Digital marketing's new 800-pound gorilla
- Mandy de Waal
- 30 Aug 2010 (South Africa)
The big trend in advertising, both locally and abroad, is acquisitions of digital talent by traditional agencies wanting to capture growing online and mobile marketing spend. But watch for the push from the other side, as digital agencies scale for growth and seek a bigger slice of the branding action. By MANDY DE WAAL.
In one of the biggest marketing consolidations in the digital industry, Cambrient, Stonewall+ and Brandsh will merge in October and bring Jason Xenopoulos on board as CEO of a new full-service agency called Native.
Xenopoulos’ brainchild, the 120-person agency has big ambitions. The most audacious being evolving Native into a lead strategic advertising agency that owns the client in a landscape where mobile and digital outfits have largely been suppliers to advertising agencies.
A filmmaker trained at New York University, Xenopoulos is no stranger to start-ups. At 24 he co-founded VWV Interactive before moving on to Metropolis Transactive, which was formed, listed, raised R100 million and grew from a team of three to 300 in little more than two months. Like most players in the dot.com era, Metropolis didn’t survive the Internet boom and bust. More important is Xenopoulos’ recent experience at Young & Rubicam where he led the creative effort that helped the agency win MTN and earned him the appointment of creative director.
Xenopoulos says the role of digital agencies as a third-tier service provider has changed abroad and, although the local market is not as mature, is also changing locally. Native is positioning itself ahead of the curve. “South African digital agencies haven’t been ready to assume the mantle of lead agency for two reasons. Firstly, most digital agencies don’t provide a full-service offering, even though they say they do. Some are great in design, but don’t have strong technical skills. Others offer a brilliant web service, but aren’t up to speed when it comes to social media.”
The second problem says Xenopoulos is that digital players arrive late at the brand custodianship table. “Most digital agencies come into the mix later, rather than sooner. By then someone else has developed the strategy and the big idea. This relegates the digital agency to a supplier, a mere implementer rather than a key strategic partner. Digital has always been a poor second cousin in the mix, but the power is changing.”
Xenopoulos says the big problem with local digital agencies is that they offer a strategy born of their own particular strength, rather than an “agnostic strategy” that suits the brand. “What we’re saying is that digital should be represented at the point of strategic conception because it has a more transformative effect on your business. The only communication that really works is one that’s fully integrated.”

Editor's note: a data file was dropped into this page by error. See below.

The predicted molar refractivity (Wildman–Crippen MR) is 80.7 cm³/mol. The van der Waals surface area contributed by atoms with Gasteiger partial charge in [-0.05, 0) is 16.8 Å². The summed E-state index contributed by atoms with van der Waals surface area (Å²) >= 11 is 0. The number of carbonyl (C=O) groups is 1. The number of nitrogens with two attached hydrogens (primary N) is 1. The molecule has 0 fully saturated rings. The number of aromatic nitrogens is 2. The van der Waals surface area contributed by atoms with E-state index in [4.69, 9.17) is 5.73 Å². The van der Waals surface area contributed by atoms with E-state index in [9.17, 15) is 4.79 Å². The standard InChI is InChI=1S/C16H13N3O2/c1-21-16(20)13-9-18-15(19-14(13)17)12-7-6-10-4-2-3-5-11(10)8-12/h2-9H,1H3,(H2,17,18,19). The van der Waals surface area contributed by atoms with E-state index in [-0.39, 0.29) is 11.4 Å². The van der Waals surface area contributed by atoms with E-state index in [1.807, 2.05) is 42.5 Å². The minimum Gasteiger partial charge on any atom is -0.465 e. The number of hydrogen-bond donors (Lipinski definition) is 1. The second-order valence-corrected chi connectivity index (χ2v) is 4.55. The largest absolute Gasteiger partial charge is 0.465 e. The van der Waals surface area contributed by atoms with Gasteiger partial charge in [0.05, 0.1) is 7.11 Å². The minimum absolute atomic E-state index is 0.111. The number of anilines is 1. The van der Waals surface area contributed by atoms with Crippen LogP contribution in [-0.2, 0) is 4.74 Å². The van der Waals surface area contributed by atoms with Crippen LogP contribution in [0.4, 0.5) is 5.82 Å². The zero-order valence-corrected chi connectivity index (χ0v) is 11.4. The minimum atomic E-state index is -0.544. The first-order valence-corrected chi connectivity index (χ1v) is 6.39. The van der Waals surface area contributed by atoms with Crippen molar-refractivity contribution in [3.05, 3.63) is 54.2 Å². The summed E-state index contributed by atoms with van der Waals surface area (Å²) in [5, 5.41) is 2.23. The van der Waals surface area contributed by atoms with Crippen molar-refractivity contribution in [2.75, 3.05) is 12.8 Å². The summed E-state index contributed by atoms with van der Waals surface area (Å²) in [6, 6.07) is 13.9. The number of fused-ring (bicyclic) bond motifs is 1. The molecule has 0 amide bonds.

Native won’t immediately compete with the likes of Ogilvy or The Jupiter Drawing Room, but won’t shy away from traditional execution like radio and television if this is a requirement. Although the long-term gambit is client ownership, Native will partner with traditional agencies offering a full digital service to “add value to the lead table” says Xenopoulos.
In a fractured digital marketing landscape where agencies or brand owners have to source a number of digital partners from complex disciplines with which they’re not typically au fait, a one-stop-shop like Native makes a lot of sense. The rise and rise of social media and increased sophistication of digital marketing technologies have made customer acquisition, retention and conversion a highly specialised skill.
But digital advertising’s a burgeoning sector with both traditional and online agencies eyeing the rising spend. This is evidenced by Ogilvy’s headhunting online heavyweights Nic Wittenberg and Laurie King, and the agency’s establishment of a digital marketing academy earlier this year under the directorship of the highly respected digital tutor, Dave Duarte.
By contrast, digital agencies are acquiring traditional intellectual property, as seen with Quirk eMarketing which brought on advertising grey beard Mark Sherrington during the latter part of 2009. The former global marketing director of SABMiller, Sherrington started and built international research and communications agency The Added Value Group, which was later acquired by WPP.